Cheers -T

WikWak said...

OMK, it’s a good thing you didn’t go to Thebes, Illinois! It’s in Alexander County, pretty much across the Mississippi from Cape Girardeau, MO. For reasons that always make sense at the time I hear them, far southern IL is called Egypt by many/most of its residents. A little time with an atlas (or Mr WikiPedia) will show quite a large number of towns named for Egyptian cities (think Cairo).

OK. On with the show. Mr O, you nearly did me in (but I still always enjoy yours). Boomer, you were in fine fettle today. I’ve seldom seen you fettler.

I had most of the same stumbling blocks others have mentioned, and I enjoyed the fresh fills of MOLLUSK and LECAR, and of course there was COTERIE.

I imagine most of us of “a certain age” remember Phnom Penh.

My vote for best clue / fill was “It’s never free of charge” = ION.

I’m with Abejo; tooo hot today to do anything outdoors. He was lazing about, enjoying the balmy temperature of 96; down here (maybe 10 miles away but probably less) it got to 98. Ugh.

TTP, I am very sorry to hear of your bout with shingles! My dad went through that in the ‘90s. No fun at all.

Well, a brief nap should set things right. See you later.

Picard said...

DURER came into my life as a nerdy math kid when I learned he put an interesting bit of math into one of his engravings.

This shows the amazing mathematical insight of DURER in creating this magic square.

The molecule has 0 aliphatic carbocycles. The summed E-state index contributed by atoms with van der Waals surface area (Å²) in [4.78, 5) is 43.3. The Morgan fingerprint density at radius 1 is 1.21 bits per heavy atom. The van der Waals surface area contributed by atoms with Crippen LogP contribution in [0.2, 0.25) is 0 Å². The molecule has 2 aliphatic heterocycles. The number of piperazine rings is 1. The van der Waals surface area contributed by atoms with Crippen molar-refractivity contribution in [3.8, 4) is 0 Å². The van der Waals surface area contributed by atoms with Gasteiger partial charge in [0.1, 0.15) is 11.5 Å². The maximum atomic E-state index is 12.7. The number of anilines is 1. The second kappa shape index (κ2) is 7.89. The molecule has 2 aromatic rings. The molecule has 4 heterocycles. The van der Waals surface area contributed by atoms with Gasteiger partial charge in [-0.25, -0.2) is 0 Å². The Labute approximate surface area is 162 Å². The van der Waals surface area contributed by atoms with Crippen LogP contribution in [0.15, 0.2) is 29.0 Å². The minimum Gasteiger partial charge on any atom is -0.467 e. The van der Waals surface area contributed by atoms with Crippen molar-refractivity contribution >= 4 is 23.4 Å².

Has anyone else seen this before?

Hand up the NW was fiendishly difficult. Hand up it became (barely) solvable when CHOPPED was seen as a verb.

Spitzboov said...

'Heck' is the Low German word for 'gate'. German would be Tor or Pforte. On our farm, as you would imagine, we had lots of gates so I heard 'Heck" used a lot. "Mook de Heck to" (Shut the gate!).

Anonymous T said...

Spitz, so I shoulda ink'd ONE GATE @2d :-)

Thanks for the info on what the Hell a heck is.

Cheers, -T

Wilbur Charles said...

Picard, as you might well have also observed, the four middle squares, their neighbors, the four outer squares all add to 34. Like magic.

Lucina, you were one of many making the point. I spent 4th grade with the Sisters of St Joseph. Literally. They must have had five for us that year.

I remember this. A Sister asked: "What four words did Jesus say when consecrating the host?"

"Easy", we answered, "This is My body"
"Nope, wrong". "The answer is 'Do this in remembrance of me'".

"But that's six", we wailed. And that's all there was.

Talk about magic math.


PS. I don't think any geography class taught the reverse direction of the Nile.

Bill G said...

That's a wonderful Magic Square!